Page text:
A Blog by Jonathan Low


Jul 7, 2014

The Reason More Startups Are Sharing Their Ideas Without Legal Protection

Signing a Non Disclosure Agreement or NDA used to be a crucial  step in the process of getting any innovation related deal funded. The entrepreneur was staking a claim to the value of his or her idea and the venture capital firm or angel investor was demonstrating respect for the potential power of the idea as well as the team bringing it to them. 

Increasingly, it appears that this approach will be studied in the history books rather than in any guide to getting concepts funded.

Who's got time? The reality is that there are a lot of great ideas. But few of them, actually, very few, will ever get funding, let alone succeed in the marketplace and make their creators rich. The reason is that the capital markets just arent buying any new tech idea that comes along, however highly touted by respected investors. The market has learned too much about the odds, let alone what might work. To create a liquidity event, the idea has to be scalable. And to be scalable, it has to have management in addition to good technological or biological underpinnings.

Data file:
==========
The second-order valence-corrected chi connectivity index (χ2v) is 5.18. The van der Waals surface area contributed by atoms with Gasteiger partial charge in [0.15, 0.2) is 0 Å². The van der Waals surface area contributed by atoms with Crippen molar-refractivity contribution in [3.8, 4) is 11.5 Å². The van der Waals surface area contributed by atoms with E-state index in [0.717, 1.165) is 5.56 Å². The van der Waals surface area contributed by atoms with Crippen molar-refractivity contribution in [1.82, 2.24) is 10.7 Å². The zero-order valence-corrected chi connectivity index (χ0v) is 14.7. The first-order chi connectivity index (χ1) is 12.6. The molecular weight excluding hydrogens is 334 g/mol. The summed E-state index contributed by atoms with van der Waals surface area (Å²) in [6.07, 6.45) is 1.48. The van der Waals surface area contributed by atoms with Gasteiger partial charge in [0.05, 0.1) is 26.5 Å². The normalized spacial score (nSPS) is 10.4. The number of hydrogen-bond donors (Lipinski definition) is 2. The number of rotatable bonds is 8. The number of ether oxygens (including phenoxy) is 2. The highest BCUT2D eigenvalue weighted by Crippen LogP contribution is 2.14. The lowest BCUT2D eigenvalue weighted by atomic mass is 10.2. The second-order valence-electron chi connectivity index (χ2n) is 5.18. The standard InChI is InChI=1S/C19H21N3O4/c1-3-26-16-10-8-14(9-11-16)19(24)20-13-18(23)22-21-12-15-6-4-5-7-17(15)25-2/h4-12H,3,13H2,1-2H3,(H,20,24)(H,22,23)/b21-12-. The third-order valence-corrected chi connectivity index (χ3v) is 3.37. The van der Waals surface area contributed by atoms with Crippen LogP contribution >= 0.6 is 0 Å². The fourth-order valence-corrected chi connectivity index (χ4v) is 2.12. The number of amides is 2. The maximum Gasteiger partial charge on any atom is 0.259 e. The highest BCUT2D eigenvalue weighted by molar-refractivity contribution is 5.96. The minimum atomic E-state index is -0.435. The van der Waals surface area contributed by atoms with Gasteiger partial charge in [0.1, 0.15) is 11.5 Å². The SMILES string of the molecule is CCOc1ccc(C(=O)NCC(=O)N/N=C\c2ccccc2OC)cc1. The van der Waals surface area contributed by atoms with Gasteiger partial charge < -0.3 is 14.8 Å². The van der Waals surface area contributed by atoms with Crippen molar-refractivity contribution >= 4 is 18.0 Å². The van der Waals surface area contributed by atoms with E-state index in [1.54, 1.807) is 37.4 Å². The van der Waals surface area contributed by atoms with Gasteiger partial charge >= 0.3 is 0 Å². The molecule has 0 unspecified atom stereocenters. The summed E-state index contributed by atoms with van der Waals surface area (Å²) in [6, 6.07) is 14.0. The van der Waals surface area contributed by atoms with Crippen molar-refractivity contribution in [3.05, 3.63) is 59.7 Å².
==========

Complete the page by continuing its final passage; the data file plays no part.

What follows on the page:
There is a lot of money chasing good ideas, but the definition of  'good' has changed. We are now, arguably, in the third generation of internet/tech/biotech innovation. Massive institutions like Apple and Samsung have spent billions trying to protect or defend or attack the intellectual capital of rivals - and they have little to show for it. And the reason is that the collaborative, incremental development of great concepts are so deeply intertwined that establishing provenance is simply no longer an economically viable proposition - at least compared to coming up with an even newer and better idea. JL